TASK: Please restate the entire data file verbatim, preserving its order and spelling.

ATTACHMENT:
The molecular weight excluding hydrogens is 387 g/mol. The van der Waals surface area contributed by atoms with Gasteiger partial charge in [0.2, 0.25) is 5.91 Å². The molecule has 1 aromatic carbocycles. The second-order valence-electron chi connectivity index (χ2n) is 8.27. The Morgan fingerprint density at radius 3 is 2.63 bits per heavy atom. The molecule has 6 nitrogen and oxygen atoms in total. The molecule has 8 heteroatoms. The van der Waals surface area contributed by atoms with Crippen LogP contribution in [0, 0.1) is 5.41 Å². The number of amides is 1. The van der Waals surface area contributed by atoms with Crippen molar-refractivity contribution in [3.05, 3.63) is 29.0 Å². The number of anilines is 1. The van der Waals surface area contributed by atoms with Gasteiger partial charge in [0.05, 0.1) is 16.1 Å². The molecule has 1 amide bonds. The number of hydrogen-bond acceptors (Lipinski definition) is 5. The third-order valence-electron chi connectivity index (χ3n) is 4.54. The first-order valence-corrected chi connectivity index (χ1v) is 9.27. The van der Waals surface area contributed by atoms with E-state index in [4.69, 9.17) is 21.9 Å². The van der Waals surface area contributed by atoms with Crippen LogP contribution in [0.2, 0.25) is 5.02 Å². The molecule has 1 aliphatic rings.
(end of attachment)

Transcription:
The molecular weight excluding hydrogens is 387 g/mol. The van der Waals surface area contributed by atoms with Gasteiger partial charge in [0.2, 0.25) is 5.91 Å². The molecule has 1 aromatic carbocycles. The second-order valence-electron chi connectivity index (χ2n) is 8.27. The Morgan fingerprint density at radius 3 is 2.63 bits per heavy atom. The molecule has 6 nitrogen and oxygen atoms in total. The molecule has 8 heteroatoms. The van der Waals surface area contributed by atoms with Crippen LogP contribution in [0, 0.1) is 5.41 Å². The number of amides is 1. The van der Waals surface area contributed by atoms with Crippen molar-refractivity contribution in [3.05, 3.63) is 29.0 Å². The number of anilines is 1. The van der Waals surface area contributed by atoms with Gasteiger partial charge in [0.05, 0.1) is 16.1 Å². The molecule has 1 amide bonds. The number of hydrogen-bond acceptors (Lipinski definition) is 5. The third-order valence-electron chi connectivity index (χ3n) is 4.54. The first-order valence-corrected chi connectivity index (χ1v) is 9.27. The van der Waals surface area contributed by atoms with E-state index in [4.69, 9.17) is 21.9 Å². The van der Waals surface area contributed by atoms with Crippen LogP contribution in [0.2, 0.25) is 5.02 Å². The molecule has 1 aliphatic rings.